Reports that 36 million barrels of crude were added to the balance sheet is “a bit nuts,” ICAP’s Scott Shelton said. There’s plenty of capacity to export once terminals are restarted and extreme weakness in WTI/Brent has opened arbs to export crude out of the US.
“WTI/Brent is up 30 cents in the front end of the market, but that is a function of weak Brent spreads more than strong WTI,” he said. “While Midwest grades weakened with Midland, USG grades held pretty well, which is surprising due to massive losses in refining capacity. I think it just underscores the power of the export market as we are trading grades on a forward basis.”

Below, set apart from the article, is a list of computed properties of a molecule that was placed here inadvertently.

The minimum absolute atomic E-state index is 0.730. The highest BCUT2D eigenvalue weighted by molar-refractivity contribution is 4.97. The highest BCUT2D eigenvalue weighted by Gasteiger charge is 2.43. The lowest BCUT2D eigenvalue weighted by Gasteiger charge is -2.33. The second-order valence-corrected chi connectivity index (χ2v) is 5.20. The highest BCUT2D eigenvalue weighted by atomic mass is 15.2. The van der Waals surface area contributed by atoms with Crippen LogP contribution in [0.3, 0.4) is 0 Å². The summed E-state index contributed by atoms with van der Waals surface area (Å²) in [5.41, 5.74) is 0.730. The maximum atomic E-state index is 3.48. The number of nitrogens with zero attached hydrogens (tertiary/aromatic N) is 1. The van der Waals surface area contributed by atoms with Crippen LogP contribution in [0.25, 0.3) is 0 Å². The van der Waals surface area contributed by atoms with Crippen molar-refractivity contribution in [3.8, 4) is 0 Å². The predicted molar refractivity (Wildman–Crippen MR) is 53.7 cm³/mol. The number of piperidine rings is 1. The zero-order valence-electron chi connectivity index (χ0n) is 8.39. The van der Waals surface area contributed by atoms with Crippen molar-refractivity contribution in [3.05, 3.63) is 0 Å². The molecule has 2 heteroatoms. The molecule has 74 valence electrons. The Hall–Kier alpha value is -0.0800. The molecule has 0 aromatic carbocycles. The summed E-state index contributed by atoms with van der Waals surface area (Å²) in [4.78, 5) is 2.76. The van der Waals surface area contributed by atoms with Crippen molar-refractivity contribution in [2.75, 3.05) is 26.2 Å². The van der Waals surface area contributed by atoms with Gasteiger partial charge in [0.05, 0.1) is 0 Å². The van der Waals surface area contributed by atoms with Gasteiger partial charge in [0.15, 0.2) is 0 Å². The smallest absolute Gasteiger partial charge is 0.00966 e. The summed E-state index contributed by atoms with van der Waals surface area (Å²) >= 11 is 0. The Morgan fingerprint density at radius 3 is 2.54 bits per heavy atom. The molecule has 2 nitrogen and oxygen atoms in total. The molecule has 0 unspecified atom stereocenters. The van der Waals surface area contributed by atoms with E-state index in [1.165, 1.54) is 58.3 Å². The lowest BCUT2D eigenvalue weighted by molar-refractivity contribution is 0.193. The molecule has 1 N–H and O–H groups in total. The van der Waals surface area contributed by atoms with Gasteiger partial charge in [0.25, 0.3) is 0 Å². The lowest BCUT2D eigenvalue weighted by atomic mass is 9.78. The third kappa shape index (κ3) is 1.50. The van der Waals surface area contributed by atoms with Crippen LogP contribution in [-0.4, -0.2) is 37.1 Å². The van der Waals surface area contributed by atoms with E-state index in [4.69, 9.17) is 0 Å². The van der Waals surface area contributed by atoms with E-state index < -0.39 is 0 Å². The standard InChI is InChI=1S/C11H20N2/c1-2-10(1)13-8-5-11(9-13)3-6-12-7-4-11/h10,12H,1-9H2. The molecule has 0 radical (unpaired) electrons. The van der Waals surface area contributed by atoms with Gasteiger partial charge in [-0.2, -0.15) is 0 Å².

For products, it’s not as easy as it used to be to rally US margins and RBOB/EBOB and HO/GO to get new supply via imports as the market’s becoming more dependent on the US for production, Shelton said. Gas in Asian and Europe has moved to new highs on a margin basis and there are “corrective ways to offset the crude demand losses which makes me think that WTI/Brent is too weak, as are front end WTI spreads.”
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